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Gold Wing Road Riders: Motorcyclists cruise for fun and safety

From left, Terry Bradley, Mike Miller and Ritch Houge prepare to take their weekly ride July 15 at JackStop. The three are members of the Bemidji Chapter of the Gold Wing Road Riders Association.

It was a gusty day for a ride when three motorcyclists from the Bemidji chapter of the Gold Wing Road Riders Association (GWRRA) pulled into Lazy Jack's Bar and Grill last Wednesday.

The riding, however, isn't the only focus of the GWRAA.

"We have an emphasis on education and safe driving," said member Terry Bradley.

Besides taking a weekly ride every Wednesday, the group holds a Rider Education Program (REP) once a month.

"Our big emphasis with GWRRA is to be safe drivers," Bradley said.

The REP focuses on reducing rider injuries and increasing motorcyclist skills. Bradley said some of the newer riders have never taken these classes before and the exercises help practice techniques with four levels of safety classes.

"For rookies like me," said, ride coordinator, Ritch Houge of Bemidji.

Houge, who started riding four years ago, laughed about getting his new bike home when he bought it.

"I had no license and had never driven a bike, so someone had to drive it home for me," he said.

Weighing close to 900 pounds, the Honda Gold Wing motorcycles driven by all three riders were described as a lot of bike to hold on to.

Rider and group leader, Mike Miller of Bemidji said learning to ride a motorcycle was, more or less, just like learning to ride a bike.

"Going down the highway at 75 miles per hour is relatively easy, but navigating through a parking lot or making a quick stop is tricky," he said.

Miller, who's been riding since he was 16, has logged nearly 350,000 miles on five bikes throughout the years.

"It's just a feeling of freedom," he said. "One of the best ways I like to travel is to just pick a direction. No plans, no reservations."

The GWRRA is an international organization founded in 1977 with 13 chapters in Minnesota. The non-profit organization has no political or religious affiliation and was founded to create a group for people who like to ride and to improve the image of motorcycling, according to the GWRRA Web site.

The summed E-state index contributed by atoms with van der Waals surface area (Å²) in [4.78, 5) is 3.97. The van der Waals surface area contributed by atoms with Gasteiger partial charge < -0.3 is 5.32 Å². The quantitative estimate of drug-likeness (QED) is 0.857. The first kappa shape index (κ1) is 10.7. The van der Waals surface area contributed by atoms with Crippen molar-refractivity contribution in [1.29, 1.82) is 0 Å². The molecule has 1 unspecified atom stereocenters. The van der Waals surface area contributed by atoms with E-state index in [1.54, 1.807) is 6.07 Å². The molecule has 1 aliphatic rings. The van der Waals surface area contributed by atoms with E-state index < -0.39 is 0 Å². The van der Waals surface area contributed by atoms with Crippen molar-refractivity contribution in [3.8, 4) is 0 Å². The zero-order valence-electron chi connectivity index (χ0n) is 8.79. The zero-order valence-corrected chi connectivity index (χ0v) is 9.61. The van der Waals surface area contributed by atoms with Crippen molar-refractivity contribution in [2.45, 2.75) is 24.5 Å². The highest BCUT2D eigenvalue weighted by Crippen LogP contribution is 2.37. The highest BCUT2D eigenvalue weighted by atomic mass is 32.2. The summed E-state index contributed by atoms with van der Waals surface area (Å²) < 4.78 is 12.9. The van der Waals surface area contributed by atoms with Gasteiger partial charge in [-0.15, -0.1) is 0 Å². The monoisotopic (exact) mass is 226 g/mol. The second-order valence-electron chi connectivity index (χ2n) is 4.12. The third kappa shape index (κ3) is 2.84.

Sitting at the restaurant, the riders ordered hot food and cold drinks - cold Cokes, that is. Bradley said that the organization encourages riders to be visual and to keep a positive image.

"You don't have to stop and have a beer," he said. "We stop if they have food. We want our reputation locally to be one of education, safety and being helpful. We are not a biker gang."

The group is also active with volunteer work in the community.

Stopping for a bite to eat is common on the group's Wednesday night rides. With anywhere between 8-10 riders plus passengers, the group often calls restaurants ahead of time.

"We all like to eat - Dairy Queen and A&W's take a heavy beating," said Miller.

The three riders all agreed that the social aspect was equally important.

"I can honestly say some of my best friendships have been doing this," Bradley said.

Bradley first started riding motorcycles when he was 60 years old. Many of the riders travel with spouses, and though there is only one female driver in Chapter B (Bemidji), Bradley said the number is growing nationally.

Houge said riding, along with the cushy seats, is a great way to relax for him and his wife.

"When you're going down the highway, you can your mind. That's our quality time," he said.

Chapter B is also preparing for the district rally on July 24-25, which will take place in Winona, Minn.

"It will be two days of classes, riding, eating and fun," Bradley said.

For more information on the GWRRA or Chapter 'B', visit